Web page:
Security pundits are fond are characterising personalties in information security with reference to Westerns - hence hackers wear either a "black hat" or a "white hat" like their cowboy counterparts. More recently these analogies have been replaced by comparisons with the horror genre. Security firms (usually ill-advisedly) talk …
Anyone seen Unforgiven?
That film was the antidote to the Western (yee haa, get off your horse and drink your milk) style morality, of goodies and baddies.
It is cyberpunk, not westerns that fuel IT security, and it is that level of complexity and ambiguous morality that is closer to reality.
It is far too simplistic to see it as black and white, and it is far too interesting to see it as shades of grey :)
It is only the vigilantes who see themselves as cowboys, and hey most of them are angling for jobs at MS. The west was not won by the cowboys, no matter how many times you may watch True Grit, it was won by the Pinkerton Detective Agency, basically a private army. Messrs Sundance and Cassidy never stood a chance.
IT security has virtually no good guys, it is just about people protecting their space, and others trying to invade, with arms suppliers on both sides. There is a grungy appeal to it all, but basically it revolves around poking your nose into other people's affairs or giving someone else a really shitty day, normally both :)
And no mention of
that debian bug...
<a href="http://www.imdb.com/title/tt0041038/">The Lone Ranger</a> shot silver bullets.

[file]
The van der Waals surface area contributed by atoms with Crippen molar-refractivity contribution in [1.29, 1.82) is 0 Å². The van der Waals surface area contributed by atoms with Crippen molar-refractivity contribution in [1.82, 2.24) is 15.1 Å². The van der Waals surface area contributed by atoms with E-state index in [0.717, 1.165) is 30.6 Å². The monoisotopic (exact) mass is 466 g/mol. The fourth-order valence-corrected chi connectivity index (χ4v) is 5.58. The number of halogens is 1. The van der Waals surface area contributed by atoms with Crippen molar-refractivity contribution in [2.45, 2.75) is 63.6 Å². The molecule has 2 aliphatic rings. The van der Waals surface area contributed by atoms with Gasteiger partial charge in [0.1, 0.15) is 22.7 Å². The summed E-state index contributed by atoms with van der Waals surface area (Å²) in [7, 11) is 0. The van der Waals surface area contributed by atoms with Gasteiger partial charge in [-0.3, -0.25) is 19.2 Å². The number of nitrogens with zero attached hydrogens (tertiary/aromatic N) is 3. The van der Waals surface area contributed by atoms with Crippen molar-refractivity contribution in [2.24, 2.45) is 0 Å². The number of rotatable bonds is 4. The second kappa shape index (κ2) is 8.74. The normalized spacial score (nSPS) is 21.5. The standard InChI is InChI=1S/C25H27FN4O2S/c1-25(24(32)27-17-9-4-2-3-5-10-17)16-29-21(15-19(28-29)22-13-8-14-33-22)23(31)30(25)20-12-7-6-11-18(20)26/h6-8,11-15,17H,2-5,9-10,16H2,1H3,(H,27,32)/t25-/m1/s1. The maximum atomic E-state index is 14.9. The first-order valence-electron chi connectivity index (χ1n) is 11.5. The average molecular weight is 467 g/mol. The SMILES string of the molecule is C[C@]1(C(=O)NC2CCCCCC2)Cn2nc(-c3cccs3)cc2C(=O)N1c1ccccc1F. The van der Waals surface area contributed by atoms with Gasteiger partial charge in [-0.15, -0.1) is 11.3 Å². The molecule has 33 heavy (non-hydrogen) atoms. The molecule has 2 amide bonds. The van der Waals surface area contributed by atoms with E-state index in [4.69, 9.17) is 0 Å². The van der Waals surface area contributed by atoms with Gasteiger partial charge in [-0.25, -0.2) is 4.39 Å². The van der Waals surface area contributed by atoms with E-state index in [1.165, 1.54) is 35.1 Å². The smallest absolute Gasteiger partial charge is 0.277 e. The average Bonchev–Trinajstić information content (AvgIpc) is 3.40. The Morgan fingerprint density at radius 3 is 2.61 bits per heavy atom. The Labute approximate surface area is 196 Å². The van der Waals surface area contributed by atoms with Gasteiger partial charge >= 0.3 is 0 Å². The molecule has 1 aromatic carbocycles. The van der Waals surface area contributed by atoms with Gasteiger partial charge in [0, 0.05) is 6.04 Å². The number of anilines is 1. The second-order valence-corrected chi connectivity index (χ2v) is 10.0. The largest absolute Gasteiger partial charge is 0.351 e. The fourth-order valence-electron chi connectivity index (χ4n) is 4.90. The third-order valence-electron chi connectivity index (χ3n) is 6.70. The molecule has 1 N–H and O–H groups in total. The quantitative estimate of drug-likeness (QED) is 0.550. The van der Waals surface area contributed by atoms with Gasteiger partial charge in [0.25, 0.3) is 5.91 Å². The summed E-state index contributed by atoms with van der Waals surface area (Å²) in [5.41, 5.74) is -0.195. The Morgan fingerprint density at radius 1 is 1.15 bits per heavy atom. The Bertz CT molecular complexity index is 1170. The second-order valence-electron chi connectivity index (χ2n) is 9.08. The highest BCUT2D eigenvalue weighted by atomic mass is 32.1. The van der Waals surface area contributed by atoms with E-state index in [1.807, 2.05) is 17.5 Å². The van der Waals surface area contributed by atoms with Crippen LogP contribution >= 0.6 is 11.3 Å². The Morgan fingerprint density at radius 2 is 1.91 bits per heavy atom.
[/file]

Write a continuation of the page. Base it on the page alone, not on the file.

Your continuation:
Thought nowadays it was Indians... (Ask Phil-the-Greek)
I thought it was Russinovich who exposed the Sony rootkit? Although Kaminsky did contribute by showing the extent of the infection.
@ ac -And no mention of
A hint of desperation?
No mention - possibly because it had minimal significance when considered along the items reported in the article.
Problem found and quickly resolved. Other items mentioned went on for years.
Move along - nothing to see here.
(possibly the merest hint of sarcasm in the avatar)
"Thought nowadays it was Indians"
No, we're talking security. You are thinking about paint-by-numbers phone support.
westerns for our times
The Wild West (note capitals) is not a good model for the security wars. In the Wild West, you had Good Guys, and Bad Guys (note capitals), and all punishment was capital too, with the Good Guys outdrawing the Bad Guys and leaving them bleeding in the dust, or kicking at the end of a noose after swift frontier justice.
In the security wars of the 21st centure, the Bad Guys are still around, mostly robbing farmers and townsfolk with a fountain pen. But the good guys don't have six-shooters anymore. The best the good guys can ever do is mend fences pulled down by the Bad Guys. The good guys never ever return the stolen paryoll or bank deposits. The Bad Guys done spent the whole thing on whiskey.
Oh yeah, every now and then you hear about a Bad Guy who gets busted, or served a billion-zillion-dollar judgement for something you vaguely remember happened back when you were younger and innocent. But you never hear that they actually went to prison, or how old they were when they got out. There's no Boot Hill (note capitals) outside of town where the bodies of cyber-outlaws are buried.
The lesson is one of immorality and helplessness, and infrequent punishment. The Old West mataphor is peoples' way of wishing out loud that John Wayne (not Clint Eastwood, because he's too bad) would ride into town and put a bullet into the Bad Guys, so we could feel something other than depression.
Switch it off
Find the box it came in
Pack it away into said box
Load box into said closet
Lock said closet firmly
Stay well away
You are now safe.
But Gary McKinnon hacks 'with this hand' ...
- On the matter of shooting down Amazon delivery drones with shotguns
- Review Bring Your Own Disks: The Synology DS214 network storage box
- OHM MY GOD! Move over graphene, here comes '100% PERFECT' stanene
- IT MELTDOWN ruins Cyber Monday for RBS, Natwest customers
- Google's new cloud CRUSHES Amazon in RAM battle